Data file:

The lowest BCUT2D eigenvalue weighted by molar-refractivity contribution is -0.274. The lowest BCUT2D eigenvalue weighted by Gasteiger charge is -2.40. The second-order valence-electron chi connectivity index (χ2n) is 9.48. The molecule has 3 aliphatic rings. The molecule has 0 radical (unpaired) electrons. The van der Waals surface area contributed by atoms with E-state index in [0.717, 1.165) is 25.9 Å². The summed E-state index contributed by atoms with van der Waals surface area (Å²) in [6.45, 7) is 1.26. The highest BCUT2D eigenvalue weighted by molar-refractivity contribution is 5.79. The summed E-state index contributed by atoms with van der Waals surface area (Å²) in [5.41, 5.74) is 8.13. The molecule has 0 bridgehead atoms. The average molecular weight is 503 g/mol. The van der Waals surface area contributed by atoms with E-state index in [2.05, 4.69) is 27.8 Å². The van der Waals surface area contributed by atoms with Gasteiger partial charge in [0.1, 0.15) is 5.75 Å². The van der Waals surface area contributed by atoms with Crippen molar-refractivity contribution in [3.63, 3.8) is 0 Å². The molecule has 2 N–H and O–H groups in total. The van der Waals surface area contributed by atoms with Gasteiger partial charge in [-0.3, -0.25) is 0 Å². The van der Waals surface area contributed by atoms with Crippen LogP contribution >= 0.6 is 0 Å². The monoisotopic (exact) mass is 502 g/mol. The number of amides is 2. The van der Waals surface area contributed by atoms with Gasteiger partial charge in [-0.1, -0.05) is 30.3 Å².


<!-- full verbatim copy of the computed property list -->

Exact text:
The lowest BCUT2D eigenvalue weighted by molar-refractivity contribution is -0.274. The lowest BCUT2D eigenvalue weighted by Gasteiger charge is -2.40. The second-order valence-electron chi connectivity index (χ2n) is 9.48. The molecule has 3 aliphatic rings. The molecule has 0 radical (unpaired) electrons. The van der Waals surface area contributed by atoms with E-state index in [0.717, 1.165) is 25.9 Å². The summed E-state index contributed by atoms with van der Waals surface area (Å²) in [6.45, 7) is 1.26. The highest BCUT2D eigenvalue weighted by molar-refractivity contribution is 5.79. The summed E-state index contributed by atoms with van der Waals surface area (Å²) in [5.41, 5.74) is 8.13. The molecule has 0 bridgehead atoms. The average molecular weight is 503 g/mol. The van der Waals surface area contributed by atoms with E-state index in [2.05, 4.69) is 27.8 Å². The van der Waals surface area contributed by atoms with Gasteiger partial charge in [0.1, 0.15) is 5.75 Å². The van der Waals surface area contributed by atoms with Crippen molar-refractivity contribution in [3.63, 3.8) is 0 Å². The molecule has 2 N–H and O–H groups in total. The van der Waals surface area contributed by atoms with Gasteiger partial charge in [-0.3, -0.25) is 0 Å². The van der Waals surface area contributed by atoms with Crippen LogP contribution >= 0.6 is 0 Å². The monoisotopic (exact) mass is 502 g/mol. The number of amides is 2. The van der Waals surface area contributed by atoms with Gasteiger partial charge in [-0.1, -0.05) is 30.3 Å².